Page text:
Evolutionism is based on a false construct from another century; it is as repugnant as any other form of bigotry. If this campaign for a godless Canada were successful, the Canada that would emerge is one that few Canadians would recognize and most would not want to live in. The “shabby, shallow world of the militant atheist”; it couldn’t be better stated.
I just don't understand how Lunney could believe that he's the guy who really understands evolution -- in opposition to the vast majority of scientists out there. Science isn't a religion or a philosophy or some sort of political statement -- it's the result of centuries of investigation and examining the data.

Lunney's ability to believe that he's got the truth vs the vast majority of the scientific community reminds me of something Tara Hill, ex-anti-vaxxer from Ottawa said on her blog.
I just didn’t trust civic government, the medical community, the pharmaceutical industry, and people in general.  By default, I had excluded all research available from any major, reputable organization.  Could all the in-house, independent, peer-reviewed clinical trials, research papers and studies across the globe ALL be flawed, corrupt and untrustworthy?
Could they?

Sunday, 12 April 2015

Live Taping: Conrad Black & Christopher DiCarlo Talk About 'Decline of Christianity'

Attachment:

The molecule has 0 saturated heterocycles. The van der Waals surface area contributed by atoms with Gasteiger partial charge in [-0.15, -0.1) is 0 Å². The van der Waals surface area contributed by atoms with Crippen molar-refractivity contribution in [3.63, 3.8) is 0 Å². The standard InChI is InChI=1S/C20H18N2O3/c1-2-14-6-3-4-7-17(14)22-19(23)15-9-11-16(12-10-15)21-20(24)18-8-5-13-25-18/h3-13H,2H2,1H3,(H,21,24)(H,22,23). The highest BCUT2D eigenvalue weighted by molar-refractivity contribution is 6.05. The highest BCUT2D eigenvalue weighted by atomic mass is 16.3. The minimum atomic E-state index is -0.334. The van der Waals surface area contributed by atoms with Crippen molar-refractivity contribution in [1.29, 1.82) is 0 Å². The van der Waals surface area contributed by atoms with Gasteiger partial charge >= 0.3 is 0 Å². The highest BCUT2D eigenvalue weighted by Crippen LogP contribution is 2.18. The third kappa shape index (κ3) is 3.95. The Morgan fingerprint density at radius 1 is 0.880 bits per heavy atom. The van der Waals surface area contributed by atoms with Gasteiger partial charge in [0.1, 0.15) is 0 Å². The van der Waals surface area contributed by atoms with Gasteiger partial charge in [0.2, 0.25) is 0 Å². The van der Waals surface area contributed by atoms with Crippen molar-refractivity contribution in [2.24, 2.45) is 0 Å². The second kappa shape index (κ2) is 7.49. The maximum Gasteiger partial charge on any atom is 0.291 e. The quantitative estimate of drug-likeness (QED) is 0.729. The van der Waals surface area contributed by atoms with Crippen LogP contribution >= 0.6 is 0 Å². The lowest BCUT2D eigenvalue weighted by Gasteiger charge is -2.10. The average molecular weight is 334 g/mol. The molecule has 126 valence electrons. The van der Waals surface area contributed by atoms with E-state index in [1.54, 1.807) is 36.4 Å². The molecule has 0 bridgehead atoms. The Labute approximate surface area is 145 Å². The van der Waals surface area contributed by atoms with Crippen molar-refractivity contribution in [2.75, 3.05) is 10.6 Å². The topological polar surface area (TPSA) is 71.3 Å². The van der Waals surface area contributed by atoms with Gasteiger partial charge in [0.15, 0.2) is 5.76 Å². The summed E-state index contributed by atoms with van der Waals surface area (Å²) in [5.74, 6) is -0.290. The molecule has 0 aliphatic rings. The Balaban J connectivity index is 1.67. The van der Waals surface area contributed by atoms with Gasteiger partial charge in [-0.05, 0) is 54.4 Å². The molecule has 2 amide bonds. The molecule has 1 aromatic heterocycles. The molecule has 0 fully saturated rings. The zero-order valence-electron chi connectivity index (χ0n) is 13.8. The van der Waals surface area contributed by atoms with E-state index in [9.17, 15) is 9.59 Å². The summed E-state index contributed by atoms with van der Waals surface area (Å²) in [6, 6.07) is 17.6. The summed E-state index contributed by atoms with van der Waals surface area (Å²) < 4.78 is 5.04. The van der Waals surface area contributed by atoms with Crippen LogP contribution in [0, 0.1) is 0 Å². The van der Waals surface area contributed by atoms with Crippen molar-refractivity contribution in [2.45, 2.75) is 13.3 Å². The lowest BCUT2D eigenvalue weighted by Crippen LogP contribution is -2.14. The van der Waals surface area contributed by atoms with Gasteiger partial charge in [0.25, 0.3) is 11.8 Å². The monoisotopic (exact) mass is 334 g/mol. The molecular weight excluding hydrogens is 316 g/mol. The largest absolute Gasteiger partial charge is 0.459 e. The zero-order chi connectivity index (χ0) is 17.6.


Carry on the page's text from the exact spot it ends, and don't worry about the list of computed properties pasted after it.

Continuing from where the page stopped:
Last week, Canadian Atheist announced that Christopher DiCarlo would be appearing on a television program over at Vision TV co-hosted by Conrad Black! If you're in Toronto, you can be in the studio audience -- all whilst living in your shabbyshallow militant atheist world!

It's on Wednesday, April 15th. You can find space-time coordinates for the taping over at Canadian Atheist or at the program's website.

Dr. DiCarlo has some serious creds and I'm thrilled to see he'll be representing the Centre for Inquiry:
Dr. Christopher DiCarlo is a fellow, advisor, and board member of the Society of Ontario Free Thinkers and the Centre for Inquiry Canada. He has been invited to speak at numerous national and international conferences and written many scholarly papers ranging from bioethics to cognitive evolution. His book entitled How to Become a Really Good Pain in the Ass: A Critical Thinker’s Guide to Asking the Right Questions was released world-wide by Prometheus Books in July 2011.
I first heard him interviewed on the David Pakman Show and I'd go just to hear him -- but you'll get to hear Conrad Black, defender of tired old proofs for God and spinner of fifty dollar words, talking about The Decline of Christianity! This ought to warm every shallow atheist's heart!
THE DECLINE OF CHRISTIANITY? Hosts Conrad Black and Faith Goldy explore the fate of Christianity in the wake of diminishing congregations and persecution in the Middle East.